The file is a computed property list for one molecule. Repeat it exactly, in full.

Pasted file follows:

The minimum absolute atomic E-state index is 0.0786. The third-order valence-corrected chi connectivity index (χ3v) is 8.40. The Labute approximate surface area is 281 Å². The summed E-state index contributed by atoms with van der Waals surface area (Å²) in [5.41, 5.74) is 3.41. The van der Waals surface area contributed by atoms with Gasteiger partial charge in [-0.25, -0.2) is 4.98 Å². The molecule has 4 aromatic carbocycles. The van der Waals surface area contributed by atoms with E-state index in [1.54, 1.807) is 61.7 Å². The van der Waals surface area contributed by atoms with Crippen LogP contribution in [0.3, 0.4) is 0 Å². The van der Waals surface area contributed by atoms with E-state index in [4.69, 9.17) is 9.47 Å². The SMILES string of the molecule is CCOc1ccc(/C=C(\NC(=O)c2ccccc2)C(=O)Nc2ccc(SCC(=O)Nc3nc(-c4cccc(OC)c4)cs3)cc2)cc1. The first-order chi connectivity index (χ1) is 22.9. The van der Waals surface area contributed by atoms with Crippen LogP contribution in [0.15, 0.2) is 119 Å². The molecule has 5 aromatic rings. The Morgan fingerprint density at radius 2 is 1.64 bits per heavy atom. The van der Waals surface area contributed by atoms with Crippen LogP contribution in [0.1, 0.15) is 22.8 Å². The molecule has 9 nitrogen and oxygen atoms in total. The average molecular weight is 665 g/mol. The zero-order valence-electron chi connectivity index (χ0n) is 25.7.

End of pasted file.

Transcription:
The minimum absolute atomic E-state index is 0.0786. The third-order valence-corrected chi connectivity index (χ3v) is 8.40. The Labute approximate surface area is 281 Å². The summed E-state index contributed by atoms with van der Waals surface area (Å²) in [5.41, 5.74) is 3.41. The van der Waals surface area contributed by atoms with Gasteiger partial charge in [-0.25, -0.2) is 4.98 Å². The molecule has 4 aromatic carbocycles. The van der Waals surface area contributed by atoms with E-state index in [1.54, 1.807) is 61.7 Å². The van der Waals surface area contributed by atoms with Crippen LogP contribution in [0.3, 0.4) is 0 Å². The van der Waals surface area contributed by atoms with E-state index in [4.69, 9.17) is 9.47 Å². The SMILES string of the molecule is CCOc1ccc(/C=C(\NC(=O)c2ccccc2)C(=O)Nc2ccc(SCC(=O)Nc3nc(-c4cccc(OC)c4)cs3)cc2)cc1. The first-order chi connectivity index (χ1) is 22.9. The van der Waals surface area contributed by atoms with Crippen LogP contribution in [0.15, 0.2) is 119 Å². The molecule has 5 aromatic rings. The Morgan fingerprint density at radius 2 is 1.64 bits per heavy atom. The van der Waals surface area contributed by atoms with Crippen LogP contribution in [0.1, 0.15) is 22.8 Å². The molecule has 9 nitrogen and oxygen atoms in total. The average molecular weight is 665 g/mol. The zero-order valence-electron chi connectivity index (χ0n) is 25.7.